Herb of the Year 2014


Artemisia – Herb of the Year
Absinthe: Seriously Dangerous or Unjustly Vilified
M. Jane Toth, MA Ed.

Artemisia absinthium, commonly called wormwood, grows in our Herb Garden. It is an ingredient in the beverage absinthe, the safety of which and, by extension, the safety of this species has been questioned. I wanted to know why, and if possible dispel any fears about this plant, so I delved into the literature about absinthe and discovered the story of its rise, fall, and redemption. The saga spans 200 years. I offer a greatly abridged version along with my reference list.

Wormwood infused tonics were used medicinally for thousands of years. One, dubbed absinthe, was formulated in Switzerland by a French doctor in the late 1700’s. An alcoholic green elixir of fragrant pleasantly tasting herbs – wormwood, anise, Florence fennel, plus others like mint, lemon balm, and hyssop – was enjoyed by sick and well alike. After the doctor’s death, the recipe was passed on eventually landing in the hands of a commercial French distiller.

French absinthe is traditionally prepared by distilling white grape alcohol, with macerated wormwood, anise, and Florence fennel. A distillate of other macerated herbs like mint, lemon balm, and hyssop is added to produce the characteristic green color. Its alcohol content ranges from 55-75%. It is unsweetened, has a somewhat astringent taste, and is less bitter than tea.

French absinthe is prepared by pouring one ounce of absinthe into a glass. A sugar cube is placed on a slotted flat spoon which is placed atop the glass. About three to five ounces of ice water are dripped on the sugar cube. The resulting sugar solution slowly passes through the spoon into the absinthe sweetening it. The water causes the herbal oils to come out of solution releasing their fragrance and producing a cloudiness called a “louche”. The quality of the louche is a measure of the quality of the absinthe.

Because of its expense, absinthe was first popular among the French upper middle class. As more distillers came on board, the price came down, and by the late 1800’s absinthe was as popular as wine. When French grape crops were decimated by a root blight, wine prices soared. Absinthe became the favored drink of the working class. Starving artists, writers, and other counterculture types who frequented Paris cafes, drank absinthe, and featured it in their work. Cases of alcoholism increased, and cases of poisoning from coloring additives like copper sulfate in cheap absinthe appeared. The stage was set for absinth’s downfall when prohibitionists, social conservatives, and the wine industry opposed it. Evidence was gathered – some from discredited science and some from crimes wrongly attributed to it – showing that absinthe was indeed dangerous and caused psychotic symptoms. A myth was born. The chemical compound, thujone, present in wormwood’s essential oil, was blamed, and by the early 1900’s absinthe was banned in France, Switzerland, and the United States.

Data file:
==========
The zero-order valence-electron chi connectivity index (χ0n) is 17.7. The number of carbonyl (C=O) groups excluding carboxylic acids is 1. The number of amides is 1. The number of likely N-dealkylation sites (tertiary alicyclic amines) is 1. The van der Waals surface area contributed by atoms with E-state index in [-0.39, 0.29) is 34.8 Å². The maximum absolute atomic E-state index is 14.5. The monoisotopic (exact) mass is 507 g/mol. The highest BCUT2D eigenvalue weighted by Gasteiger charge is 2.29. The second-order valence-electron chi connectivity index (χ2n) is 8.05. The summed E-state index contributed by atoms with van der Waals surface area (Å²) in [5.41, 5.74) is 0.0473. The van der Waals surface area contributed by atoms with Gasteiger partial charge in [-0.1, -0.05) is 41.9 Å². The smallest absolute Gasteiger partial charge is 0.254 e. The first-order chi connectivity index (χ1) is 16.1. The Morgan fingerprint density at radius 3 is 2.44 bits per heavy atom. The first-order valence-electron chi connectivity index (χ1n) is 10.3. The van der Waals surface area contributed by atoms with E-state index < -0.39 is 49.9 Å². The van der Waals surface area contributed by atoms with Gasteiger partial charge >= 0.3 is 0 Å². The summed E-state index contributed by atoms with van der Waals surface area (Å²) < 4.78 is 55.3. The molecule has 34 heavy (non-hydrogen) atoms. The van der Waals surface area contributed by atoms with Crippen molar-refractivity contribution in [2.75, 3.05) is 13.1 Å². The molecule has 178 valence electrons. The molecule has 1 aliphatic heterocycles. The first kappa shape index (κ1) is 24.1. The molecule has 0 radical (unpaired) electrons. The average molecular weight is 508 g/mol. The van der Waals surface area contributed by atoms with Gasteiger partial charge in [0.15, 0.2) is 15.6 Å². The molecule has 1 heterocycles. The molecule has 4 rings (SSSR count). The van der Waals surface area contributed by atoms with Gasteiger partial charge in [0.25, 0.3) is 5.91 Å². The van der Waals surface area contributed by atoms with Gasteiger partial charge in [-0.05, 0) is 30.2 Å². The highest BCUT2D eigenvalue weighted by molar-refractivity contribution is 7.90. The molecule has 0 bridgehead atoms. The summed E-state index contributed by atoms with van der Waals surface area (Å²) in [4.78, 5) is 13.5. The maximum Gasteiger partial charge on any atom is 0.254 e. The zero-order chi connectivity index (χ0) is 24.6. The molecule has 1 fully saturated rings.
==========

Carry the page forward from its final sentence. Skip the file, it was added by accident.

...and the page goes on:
Mythic fears were put to rest when, in the late 1900’s, respectable research using current methods on thujone demonstrated that although pure wormwood oil is a strong poison, a miniscule amount of thujone is present in vintage and modern absinthe; any psychoactive properties connected to it other than alcohol were greatly exaggerated. Bans in Europe and the United States were lifted in the late 1900’s. Artemisia absinthium is also vindicated, but asks that we use it with care.

Stone, Gwydion, 2007. “The Rise, Fall, and Resurrection of the Green Fairy”.

Ari, 2004, “The Shaky History of Thujone”.

Wikipedia, “Absinthe”,

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